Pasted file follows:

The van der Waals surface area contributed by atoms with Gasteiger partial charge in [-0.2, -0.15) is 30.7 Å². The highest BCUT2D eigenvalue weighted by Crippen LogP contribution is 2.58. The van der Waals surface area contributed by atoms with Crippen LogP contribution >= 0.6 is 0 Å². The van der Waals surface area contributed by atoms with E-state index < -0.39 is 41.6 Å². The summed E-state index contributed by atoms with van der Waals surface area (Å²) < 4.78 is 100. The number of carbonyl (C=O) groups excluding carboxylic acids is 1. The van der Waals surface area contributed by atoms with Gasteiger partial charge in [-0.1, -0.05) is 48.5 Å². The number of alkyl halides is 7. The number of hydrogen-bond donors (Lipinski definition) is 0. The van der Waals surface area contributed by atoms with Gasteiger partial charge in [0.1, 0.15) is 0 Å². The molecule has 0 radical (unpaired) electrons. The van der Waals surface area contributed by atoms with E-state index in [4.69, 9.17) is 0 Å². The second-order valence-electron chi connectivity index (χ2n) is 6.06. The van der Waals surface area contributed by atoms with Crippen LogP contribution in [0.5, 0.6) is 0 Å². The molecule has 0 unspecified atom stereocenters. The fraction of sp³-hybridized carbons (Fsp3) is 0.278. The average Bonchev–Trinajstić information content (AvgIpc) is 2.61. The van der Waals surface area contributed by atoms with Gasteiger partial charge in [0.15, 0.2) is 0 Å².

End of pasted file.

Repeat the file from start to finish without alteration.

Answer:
The van der Waals surface area contributed by atoms with Gasteiger partial charge in [-0.2, -0.15) is 30.7 Å². The highest BCUT2D eigenvalue weighted by Crippen LogP contribution is 2.58. The van der Waals surface area contributed by atoms with Crippen LogP contribution >= 0.6 is 0 Å². The van der Waals surface area contributed by atoms with E-state index < -0.39 is 41.6 Å². The summed E-state index contributed by atoms with van der Waals surface area (Å²) < 4.78 is 100. The number of carbonyl (C=O) groups excluding carboxylic acids is 1. The van der Waals surface area contributed by atoms with Gasteiger partial charge in [-0.1, -0.05) is 48.5 Å². The number of alkyl halides is 7. The number of hydrogen-bond donors (Lipinski definition) is 0. The van der Waals surface area contributed by atoms with Gasteiger partial charge in [0.1, 0.15) is 0 Å². The molecule has 0 radical (unpaired) electrons. The van der Waals surface area contributed by atoms with E-state index in [4.69, 9.17) is 0 Å². The second-order valence-electron chi connectivity index (χ2n) is 6.06. The van der Waals surface area contributed by atoms with Crippen LogP contribution in [0.5, 0.6) is 0 Å². The molecule has 0 unspecified atom stereocenters. The fraction of sp³-hybridized carbons (Fsp3) is 0.278. The average Bonchev–Trinajstić information content (AvgIpc) is 2.61. The van der Waals surface area contributed by atoms with Gasteiger partial charge in [0.15, 0.2) is 0 Å².